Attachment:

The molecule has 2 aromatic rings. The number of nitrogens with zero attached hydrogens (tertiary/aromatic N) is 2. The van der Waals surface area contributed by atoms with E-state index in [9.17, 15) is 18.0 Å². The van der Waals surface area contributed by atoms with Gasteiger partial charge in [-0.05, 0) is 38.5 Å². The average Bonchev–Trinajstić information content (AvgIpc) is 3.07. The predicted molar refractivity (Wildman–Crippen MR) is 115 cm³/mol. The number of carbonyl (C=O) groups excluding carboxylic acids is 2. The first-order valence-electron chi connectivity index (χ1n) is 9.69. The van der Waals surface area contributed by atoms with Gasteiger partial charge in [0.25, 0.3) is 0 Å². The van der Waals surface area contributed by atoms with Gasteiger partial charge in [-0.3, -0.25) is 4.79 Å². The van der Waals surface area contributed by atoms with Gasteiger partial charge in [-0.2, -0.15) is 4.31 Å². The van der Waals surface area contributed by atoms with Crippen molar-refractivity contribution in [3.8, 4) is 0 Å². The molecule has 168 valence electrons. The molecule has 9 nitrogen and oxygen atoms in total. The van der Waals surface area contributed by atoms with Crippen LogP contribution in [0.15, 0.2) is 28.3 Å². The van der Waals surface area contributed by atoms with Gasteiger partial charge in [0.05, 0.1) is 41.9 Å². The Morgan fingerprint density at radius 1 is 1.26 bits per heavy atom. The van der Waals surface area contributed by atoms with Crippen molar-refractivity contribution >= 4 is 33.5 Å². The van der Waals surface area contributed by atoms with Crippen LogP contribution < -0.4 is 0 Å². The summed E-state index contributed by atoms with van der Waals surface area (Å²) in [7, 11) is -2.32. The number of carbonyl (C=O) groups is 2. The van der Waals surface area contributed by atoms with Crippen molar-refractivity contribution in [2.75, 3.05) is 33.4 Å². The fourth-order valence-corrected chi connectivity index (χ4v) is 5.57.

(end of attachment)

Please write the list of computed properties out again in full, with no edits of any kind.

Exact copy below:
The molecule has 2 aromatic rings. The number of nitrogens with zero attached hydrogens (tertiary/aromatic N) is 2. The van der Waals surface area contributed by atoms with E-state index in [9.17, 15) is 18.0 Å². The van der Waals surface area contributed by atoms with Gasteiger partial charge in [-0.05, 0) is 38.5 Å². The average Bonchev–Trinajstić information content (AvgIpc) is 3.07. The predicted molar refractivity (Wildman–Crippen MR) is 115 cm³/mol. The number of carbonyl (C=O) groups excluding carboxylic acids is 2. The first-order valence-electron chi connectivity index (χ1n) is 9.69. The van der Waals surface area contributed by atoms with Gasteiger partial charge in [0.25, 0.3) is 0 Å². The van der Waals surface area contributed by atoms with Gasteiger partial charge in [-0.3, -0.25) is 4.79 Å². The van der Waals surface area contributed by atoms with Gasteiger partial charge in [-0.2, -0.15) is 4.31 Å². The van der Waals surface area contributed by atoms with Crippen molar-refractivity contribution in [3.8, 4) is 0 Å². The molecule has 168 valence electrons. The molecule has 9 nitrogen and oxygen atoms in total. The van der Waals surface area contributed by atoms with Crippen LogP contribution in [0.15, 0.2) is 28.3 Å². The van der Waals surface area contributed by atoms with Gasteiger partial charge in [0.05, 0.1) is 41.9 Å². The Morgan fingerprint density at radius 1 is 1.26 bits per heavy atom. The van der Waals surface area contributed by atoms with Crippen molar-refractivity contribution >= 4 is 33.5 Å². The van der Waals surface area contributed by atoms with Crippen LogP contribution < -0.4 is 0 Å². The summed E-state index contributed by atoms with van der Waals surface area (Å²) in [7, 11) is -2.32. The number of carbonyl (C=O) groups is 2. The van der Waals surface area contributed by atoms with Crippen molar-refractivity contribution in [2.75, 3.05) is 33.4 Å². The fourth-order valence-corrected chi connectivity index (χ4v) is 5.57.